which can be integrated by evaluating F at the endpoints no matter what the path is.
Since, for a simple function with continuous partials, the "mixed second derivatives" must be equal, that is
$$\frac{\partial^2 F}{\partial x\partial y}= \frac{\partial^2 F}{\partial y\partial x}$$
f(x,y,z)dx+ g(x,y,z)dy+ h(x,y,z)dz is an "exact differential" if and only if
fy= gx, fzz= hx, and gz= hy. In this problem it is easy to see that all of those partial derivatives are 0 and so equal.

No, x= y= 1/2 z is incorrect. I guess you get that from the formula for F= xe1+ ye2+ ze3 but that is NOT the equation for the path. And, no, there is no cross product. The integral of F on a path r is the dot product $F\cdot r$ Since you are given that
$$r= (a cos\phi, a sin\phi, \frac{b}{2\pi}\phi)$$
you are given that
$$x= a cos\phi, y= a sin\phi, z= \frac{b}{2\pi}\phi$$
so that
$$dr= (dx, dy, dz)= (-a sin\phi, a cos \phi, \frac{b}{2\pi})d\phi$$
The function to be integrated is
$$F= (x, y, z)= (a cos\phi, a sin\phi, \frac{b}{2\pi}\phi)$$
and so the integral is of the dot product:
$$\int_0^{2\pi}(-a^2sin\phi cos\phi+ a^2sin\phi cos\phi+ \frac{b^2}{4\pi^2}\phi d\phi= \frac{b^2}{4\pi^2}\int_0^{2\pi}\phi d\phi$$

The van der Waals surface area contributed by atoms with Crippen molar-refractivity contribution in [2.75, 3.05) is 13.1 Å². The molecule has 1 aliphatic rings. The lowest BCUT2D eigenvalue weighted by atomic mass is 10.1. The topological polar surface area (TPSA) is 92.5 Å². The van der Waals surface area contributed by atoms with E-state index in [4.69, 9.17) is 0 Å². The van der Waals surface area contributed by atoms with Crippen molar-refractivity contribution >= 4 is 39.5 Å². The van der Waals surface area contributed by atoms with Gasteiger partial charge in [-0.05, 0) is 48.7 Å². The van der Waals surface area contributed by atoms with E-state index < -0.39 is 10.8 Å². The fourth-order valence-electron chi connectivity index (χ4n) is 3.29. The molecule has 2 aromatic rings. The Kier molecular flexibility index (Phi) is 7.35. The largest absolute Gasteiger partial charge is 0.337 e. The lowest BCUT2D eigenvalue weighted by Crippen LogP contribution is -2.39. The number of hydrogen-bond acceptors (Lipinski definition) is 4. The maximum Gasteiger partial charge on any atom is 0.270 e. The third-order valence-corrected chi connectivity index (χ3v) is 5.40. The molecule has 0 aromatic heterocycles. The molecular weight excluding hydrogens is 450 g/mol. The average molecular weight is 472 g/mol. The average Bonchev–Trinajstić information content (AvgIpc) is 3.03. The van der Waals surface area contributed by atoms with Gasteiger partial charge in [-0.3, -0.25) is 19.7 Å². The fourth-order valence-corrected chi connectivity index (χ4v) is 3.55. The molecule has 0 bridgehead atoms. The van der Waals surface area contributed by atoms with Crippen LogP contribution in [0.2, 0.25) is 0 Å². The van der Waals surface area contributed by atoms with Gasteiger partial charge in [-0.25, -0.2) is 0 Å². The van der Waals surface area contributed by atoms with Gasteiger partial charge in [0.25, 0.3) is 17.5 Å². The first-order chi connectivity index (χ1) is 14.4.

Of course, the straight line from (a, 0, 0) to (a, 0, b) is given by
x= a, y= 0, z= bt with t going from 0 to 1. That is r= (a, 0, bt) so
dr= (0, 0, b)dt. The function is given by F= (x, y, z)= (a, 0, bt}. The integral is $\int_0^1 b^2 t dt$. Check to see if those two integrals are the same. (For exactly the same reasons, the answer should be "yes".)

3. Aug 14, 2006

### WigneRacah

In general, it would be good to destinguish between "exact" and "closed" forms.

4. Aug 15, 2006

### Bunting

just a few bits I dont understand still, bear with me if you will :)

the first bit you say we need to get the intergral(9t^2), but I could have done that right from the start, AFTER saying B(r) = this and r = that. You later go on to say "The integral of F on a path r is the dot product F.R" - so I do all that but dont really need the dr part, the y = 2x part, or even to integrate x^2 + 4x^2.

Is what your suggesting here to just get B (or F!) and r and dot them to get the line integral ?

For the second part I think you have a few mistakes but im basically following...

F . dr is what I want to calculate where...

F = (x,y,2z) = (a cos phi, a sin phi, 1/pi phi)
dr = (-asin phi, a cos phi, b / 2 pi) d phi

Then I integrate this - only I dont understand where you have got the limits from!

Sorry for my slow reply to this thread, I work quite alot and this is the first chance ive had to look back in at it :) I really appreciate the work you have put into it!

5. Aug 15, 2006

### Bogot

Hey, if you are who I think you are... good luck tomorrow I'll be there too :-)

6. Aug 16, 2006

### Bunting

Im scared how all through my life everybody knows me and I know nobody... Maybe im the guy from the truman show *shifty eyes*

Also, it seems /everybody/ who takes it will be there! :S Evil maths for the lose.

Last edited: Aug 16, 2006